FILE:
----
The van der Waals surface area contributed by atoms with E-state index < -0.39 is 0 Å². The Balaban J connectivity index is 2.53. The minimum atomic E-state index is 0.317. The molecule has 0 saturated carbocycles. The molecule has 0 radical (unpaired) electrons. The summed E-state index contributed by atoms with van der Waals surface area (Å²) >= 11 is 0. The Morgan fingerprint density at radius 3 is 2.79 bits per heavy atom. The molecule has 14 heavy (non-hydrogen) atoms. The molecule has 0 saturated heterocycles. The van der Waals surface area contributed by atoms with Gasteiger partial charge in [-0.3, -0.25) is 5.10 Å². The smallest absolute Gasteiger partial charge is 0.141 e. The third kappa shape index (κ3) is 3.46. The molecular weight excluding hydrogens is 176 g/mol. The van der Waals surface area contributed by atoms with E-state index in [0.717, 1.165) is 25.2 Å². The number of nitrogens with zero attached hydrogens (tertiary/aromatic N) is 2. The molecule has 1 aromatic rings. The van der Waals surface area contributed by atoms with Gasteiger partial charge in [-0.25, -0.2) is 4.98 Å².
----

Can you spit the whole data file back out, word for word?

The van der Waals surface area contributed by atoms with E-state index < -0.39 is 0 Å². The Balaban J connectivity index is 2.53. The minimum atomic E-state index is 0.317. The molecule has 0 saturated carbocycles. The molecule has 0 radical (unpaired) electrons. The summed E-state index contributed by atoms with van der Waals surface area (Å²) >= 11 is 0. The Morgan fingerprint density at radius 3 is 2.79 bits per heavy atom. The molecule has 14 heavy (non-hydrogen) atoms. The molecule has 0 saturated heterocycles. The van der Waals surface area contributed by atoms with Gasteiger partial charge in [-0.3, -0.25) is 5.10 Å². The smallest absolute Gasteiger partial charge is 0.141 e. The third kappa shape index (κ3) is 3.46. The molecular weight excluding hydrogens is 176 g/mol. The van der Waals surface area contributed by atoms with E-state index in [0.717, 1.165) is 25.2 Å². The number of nitrogens with zero attached hydrogens (tertiary/aromatic N) is 2. The molecule has 1 aromatic rings. The van der Waals surface area contributed by atoms with Gasteiger partial charge in [-0.25, -0.2) is 4.98 Å².